Carlos Yulo, EJ Obiena log SEA Games ‘three-peat’ – rezal404

Southeast Asian Games - Artistic Gymnastics - Olympic Marquee, Phnom Penh, Cambodia - May 8, 2023 Philippines' Carlos Edriel Poquiz Yulo in action during the men's qualification

Southeast Asian Games – Artistic Gymnastics – Olympic Marquee, Phnom Penh, Cambodia – May 8, 2023 Philippines’ Carlos Edriel Poquiz Yulo in action during the men’s qualification REUTERS/Chalinee Thirasupa

They flew into Cambodia with an air of invincibility. And on Monday, against outclassed foes in the 32nd Southeast Asian (SEA) Games, Carlos Yulo and EJ Obiena showed just how unbeatable they were.

Yulo won the men’s all-around for the third straight edition of the regional meet, the first of only four golds that he will be allowed to win, based on the new rules instituted by organizers of the Cambodia hosting.

And it hardly mattered that he had to cram in preparation for the meet.

“I only had two weeks to prepare and complete all the things that I need to accomplish,” Yulo said after greasing his path to the gold with peerless performances in the vault and parallel bars—which have become his favorite of late—and a dominating stint in the floor exercise, which he ruled in the 2019 world championships.

In a seamless stint interrupted only by rain, Obiena left his foes biting dust before the weather pressed pause on the action.

When play resumed, Obiena went after his old record in the biennial meet and successfully rewrote it—thrice.

The Olympian pole vaulter cleared 5.65 meters for the gold, adjusting the 5.46-m standard he set in last year’s Hanoi Games. Recuperating from a left foot injury he suffered last week, the 27-year-old Obiena first cleared 5.55 m and 5.60 m.

“It’s not my first time to compete in the rain. We don’t like it, but it happens,” said Obiena, whose performance came as a prelude to a long outdoor season during which he will try to qualify for the 2024 Paris Olympics.

dubious timing

Southeast Asian Games - Athletics - Morodok Techo National Stadium, Phnom Penh, Cambodia - May 8, 2023 Philippines' Ernest John Obiena reacts during the men's pole

Southeast Asian Games – Athletics – Morodok Techo National Stadium, Phnom Penh, Cambodia – May 8, 2023 Philippines’ Ernest John Obiena reacts during the men’s pole REUTERS/Kim Kyung-Hoon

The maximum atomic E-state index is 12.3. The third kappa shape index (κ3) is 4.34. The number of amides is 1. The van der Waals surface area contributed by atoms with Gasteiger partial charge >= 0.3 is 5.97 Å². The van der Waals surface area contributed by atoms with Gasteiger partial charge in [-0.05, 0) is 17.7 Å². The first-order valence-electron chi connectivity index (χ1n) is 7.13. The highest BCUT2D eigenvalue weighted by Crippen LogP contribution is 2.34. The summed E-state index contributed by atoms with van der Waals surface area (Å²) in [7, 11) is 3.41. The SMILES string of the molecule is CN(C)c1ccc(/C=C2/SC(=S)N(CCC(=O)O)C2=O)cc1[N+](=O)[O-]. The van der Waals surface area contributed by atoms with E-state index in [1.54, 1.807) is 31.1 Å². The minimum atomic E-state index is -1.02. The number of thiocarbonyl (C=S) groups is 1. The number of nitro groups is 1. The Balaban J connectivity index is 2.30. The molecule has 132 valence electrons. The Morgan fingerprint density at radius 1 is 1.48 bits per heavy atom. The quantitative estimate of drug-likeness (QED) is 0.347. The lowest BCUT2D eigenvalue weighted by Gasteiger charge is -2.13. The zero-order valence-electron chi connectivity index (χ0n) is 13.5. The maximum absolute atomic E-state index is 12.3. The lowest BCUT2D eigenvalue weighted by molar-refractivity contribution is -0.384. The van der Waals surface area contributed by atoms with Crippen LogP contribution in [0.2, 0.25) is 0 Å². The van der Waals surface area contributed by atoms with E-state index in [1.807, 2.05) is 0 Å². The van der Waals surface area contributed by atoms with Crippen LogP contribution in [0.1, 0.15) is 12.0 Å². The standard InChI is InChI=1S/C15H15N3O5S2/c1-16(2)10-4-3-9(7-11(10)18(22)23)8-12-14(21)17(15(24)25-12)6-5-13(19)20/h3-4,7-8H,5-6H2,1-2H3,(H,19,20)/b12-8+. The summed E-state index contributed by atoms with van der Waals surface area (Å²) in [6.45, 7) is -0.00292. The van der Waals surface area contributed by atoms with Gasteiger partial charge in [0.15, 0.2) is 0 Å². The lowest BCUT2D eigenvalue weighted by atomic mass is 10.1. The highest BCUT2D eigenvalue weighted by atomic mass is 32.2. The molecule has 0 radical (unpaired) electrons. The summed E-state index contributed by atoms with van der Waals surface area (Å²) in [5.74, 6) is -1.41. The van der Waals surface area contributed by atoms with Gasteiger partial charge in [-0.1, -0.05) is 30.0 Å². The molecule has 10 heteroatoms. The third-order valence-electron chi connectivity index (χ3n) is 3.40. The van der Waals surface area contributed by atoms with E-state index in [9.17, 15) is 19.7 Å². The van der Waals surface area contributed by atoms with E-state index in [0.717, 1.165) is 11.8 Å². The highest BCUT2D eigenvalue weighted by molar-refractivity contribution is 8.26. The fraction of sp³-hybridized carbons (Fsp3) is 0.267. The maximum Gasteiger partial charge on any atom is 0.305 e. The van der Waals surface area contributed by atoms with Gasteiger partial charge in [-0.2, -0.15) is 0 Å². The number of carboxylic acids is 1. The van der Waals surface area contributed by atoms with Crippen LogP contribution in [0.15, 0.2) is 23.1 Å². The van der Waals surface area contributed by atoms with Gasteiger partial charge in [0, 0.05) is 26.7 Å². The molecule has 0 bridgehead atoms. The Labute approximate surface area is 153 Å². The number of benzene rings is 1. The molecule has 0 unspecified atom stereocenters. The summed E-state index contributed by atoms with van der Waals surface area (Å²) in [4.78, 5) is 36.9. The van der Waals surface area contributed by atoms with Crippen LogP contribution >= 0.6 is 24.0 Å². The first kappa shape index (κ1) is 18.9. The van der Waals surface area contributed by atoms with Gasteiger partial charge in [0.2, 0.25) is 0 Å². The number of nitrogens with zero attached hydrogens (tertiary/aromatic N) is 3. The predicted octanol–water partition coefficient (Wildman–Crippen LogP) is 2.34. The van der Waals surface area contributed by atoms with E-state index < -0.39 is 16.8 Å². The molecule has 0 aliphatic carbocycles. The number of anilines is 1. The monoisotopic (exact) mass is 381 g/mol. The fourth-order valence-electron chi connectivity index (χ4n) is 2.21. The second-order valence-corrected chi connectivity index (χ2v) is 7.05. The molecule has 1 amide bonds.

Obiena was initially unhappy with the timing of the stoppage of play, which came after he cleared 5.40 m. 3 vaulters even more motivation.

“I made 5.40 on my second and technically, normally they should have jumped the second attempt in the same conditions,” he said. “[But] they stopped, that’s fine with me. It could be a tactic, but I didn’t like it. It worked for me, I needed something to make me go a little bit more.”

For Yulo, what proved crucial was a decision to return to Manila from his training base in Japan before flying to Phnom Penh.

“The weather is cold in Japan, so when I returned home (in Manila) I gradually got acclimatized,” said Yulo, who was unbothered by the warm weather in the Cambodian capital.

In front of a big crowd at National Olympic Stadium, Yulo scored 15,000 in the vault, the apparatus that made him a world champion in 2021, and 14,950 in the parallel bars.

Yulo also came up with a powerful routine in the floor exercise to collect 14,350 points from the judges.

He compiled 84,000 overall, way ahead of silver medalist Thanh Tung Le (80,450) and bronze finisher Phuong Thanh Dinh (78,150), both from Vietnam.

Yulo will again take the mat on Tuesday in the finals of the individual apparatuses.

SEA Games rules prohibit athletes from winning more than four gold medals, a restriction that doesn’t apply to the bets of the host country.

In other SEA Games events, Xiandi Chua gave the country’s swimming team its first gold after spearheading a 1-2 finish by Filipinos in the women’s backstroke finals.

Chua finished in two minutes and 13.20 seconds at Morodok Aquatic Center to beat teammate and defending champion Chloe Isleta (2:16.19) for the gold-silver feat of the PH team.

A little sauce

SEA Games gold medalist Xiandi Chua at the podium.

SEA Games gold medalist Xiandi Chua at the podium.

Chua added a little sauce to her victory, resetting the SEA Games standard in the event after breaking the 2:13.64 swim of Nguyen Thi Anh Vien, which the Vietnamese accomplished during the 2017 edition of the Games in Malaysia.

Cambodia won yet another gold at the expense of the Philippines when naturalized triathlete Margot Garabedian, originally from France, ended Kim Mangrobang’s three-edition reign in the women’s side of the event.

Garabedian finished in one hour, five minutes and 34.2 seconds while Mangrobang checked in nearly two minutes (1:07:24) later.

Fernando Casares eased the pain of Mangrobang’s failed title-retention effort with a gold medal in men’s side.

The Filipino-Spanish defending champion finished in 58 minutes and 32 seconds, making up for a bungled medal attempt in men’s duathlon on Sunday.

Indonesia’s Rashif Amila Yaqin wound up with the silver medal in 58:45.

Cebuano Andrew Kim Remolino, a back-to-back SEA Games silver medalist in the event, placed third in 59:53.

Team Philippines plucked a gold medal in esports with a 3-1 victory over Vietnam in the League of Legends: Wild Rift event.

The mixed team of Aaron Mark Bingay, Chammy Paul Nazarrea, Golden Hart Dajao, Justine Ritchie Tan and Reniel Angara won three out of their four games to clinch the title.

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